Category Archives: healthcare

the devious commercialisation of public health

I have been quite surprised before, but now I’m pregnant again, it struck me once more: what is it with Bounty, a ‘parenting club’, and the NHS?

The folders and information you are given when you are pregnant by the midwives and in the hospital are from Bounty, and I remember well how when r. was born the bounty lady just came in my room with the authority  of a midwife or doctor and gave me a bag full of stuff such as samples of disposable nappies, laundry powder, wipes, but also important documents related to getting child tax credits. I found this collusion quite perplexing, and the intrusion of this woman uncomfortable. She offered to take pictures of r., and did it, but it was all a bit strange for me, I did not really understand if it was a public or private thing …especially because I am not from the UK, and those first few days after birth, with the worry and anxiety of those first days as r. was born tiny and I could not manage to breastfeed, my milk was coming in and hormones were flowing in turmoil, and sleep deprivation made everything more hazy.

Now, again  I faced this quite tight weaving of comercial interests with public healthcare. Again the dutiful Bounty folder, and on my first scan, I was given a Bounty bag full of stuff and was told by the receptionist of the hospital that I had to fill a form. I looked and looked and the only form I could find was the Bounty form to give my details to Bounty, and thus, to different companies. I looked at the contents of the bag and found disposable nappies, laundry powder, etc – luckily not formula milk!- but these were things I did not want. So I went and asked the receptionist which form did she meant, thinking it would be something official, since I ‘had’ to fill it in. No, she explained, it was the Bounty form. When I said I did not want to fill it in, she looked at me sourly and told me curtly to give back the bag then. I found this outrageous, why did they make you think it was an official ‘public’ form, why did I HAVE to sign it? She got her bag back.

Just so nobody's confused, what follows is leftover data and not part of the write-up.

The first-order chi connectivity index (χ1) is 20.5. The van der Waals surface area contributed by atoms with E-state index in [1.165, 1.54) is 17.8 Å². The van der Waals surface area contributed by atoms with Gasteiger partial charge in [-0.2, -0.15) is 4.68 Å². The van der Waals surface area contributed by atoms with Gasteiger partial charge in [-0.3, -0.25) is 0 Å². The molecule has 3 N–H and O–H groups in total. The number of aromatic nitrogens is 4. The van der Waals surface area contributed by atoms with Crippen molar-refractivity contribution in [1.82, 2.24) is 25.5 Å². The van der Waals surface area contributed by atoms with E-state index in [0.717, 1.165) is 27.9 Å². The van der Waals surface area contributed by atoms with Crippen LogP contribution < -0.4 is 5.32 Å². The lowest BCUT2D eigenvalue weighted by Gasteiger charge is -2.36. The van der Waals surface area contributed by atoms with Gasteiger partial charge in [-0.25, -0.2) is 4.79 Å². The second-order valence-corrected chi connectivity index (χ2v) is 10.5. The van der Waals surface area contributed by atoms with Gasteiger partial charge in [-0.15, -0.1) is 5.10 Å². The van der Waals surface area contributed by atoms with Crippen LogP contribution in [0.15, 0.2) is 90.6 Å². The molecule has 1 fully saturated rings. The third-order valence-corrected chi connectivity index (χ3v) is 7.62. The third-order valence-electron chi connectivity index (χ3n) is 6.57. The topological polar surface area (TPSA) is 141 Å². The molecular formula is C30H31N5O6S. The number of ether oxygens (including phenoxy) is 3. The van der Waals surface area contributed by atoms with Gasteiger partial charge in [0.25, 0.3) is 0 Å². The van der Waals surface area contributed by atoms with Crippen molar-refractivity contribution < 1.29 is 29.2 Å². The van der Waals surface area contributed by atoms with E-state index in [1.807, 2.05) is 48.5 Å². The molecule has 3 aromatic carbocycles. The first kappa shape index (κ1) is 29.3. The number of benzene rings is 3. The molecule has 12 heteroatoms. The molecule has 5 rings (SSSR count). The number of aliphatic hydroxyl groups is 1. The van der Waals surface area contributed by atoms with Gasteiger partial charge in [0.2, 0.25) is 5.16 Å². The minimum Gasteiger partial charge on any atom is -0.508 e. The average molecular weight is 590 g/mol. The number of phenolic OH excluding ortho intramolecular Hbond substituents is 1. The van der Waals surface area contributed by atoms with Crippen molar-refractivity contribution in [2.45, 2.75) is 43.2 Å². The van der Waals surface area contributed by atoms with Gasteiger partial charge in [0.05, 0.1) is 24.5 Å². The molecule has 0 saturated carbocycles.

Recently, this article in The Guardian shows that I am not the only one worried about this, and gives more details of what is involved, which sure enough is, guess what? money. As this article states

The Independent today reports the National Childbirth Trust’s (NCT) findings that “parenting club” companies are paying maternity units £5,000 for the right to access their wards, approach their patients and sell their wares. These generally constitute sets of pictures of your newborn for around £20 a print, and in some cases – notably by the largest of these companies, Bounty – the right to distribute “new mother” packs, which contain free samples of baby-related commercial brands, along with promotional literature and some discount vouchers.’

The article concludes with the following: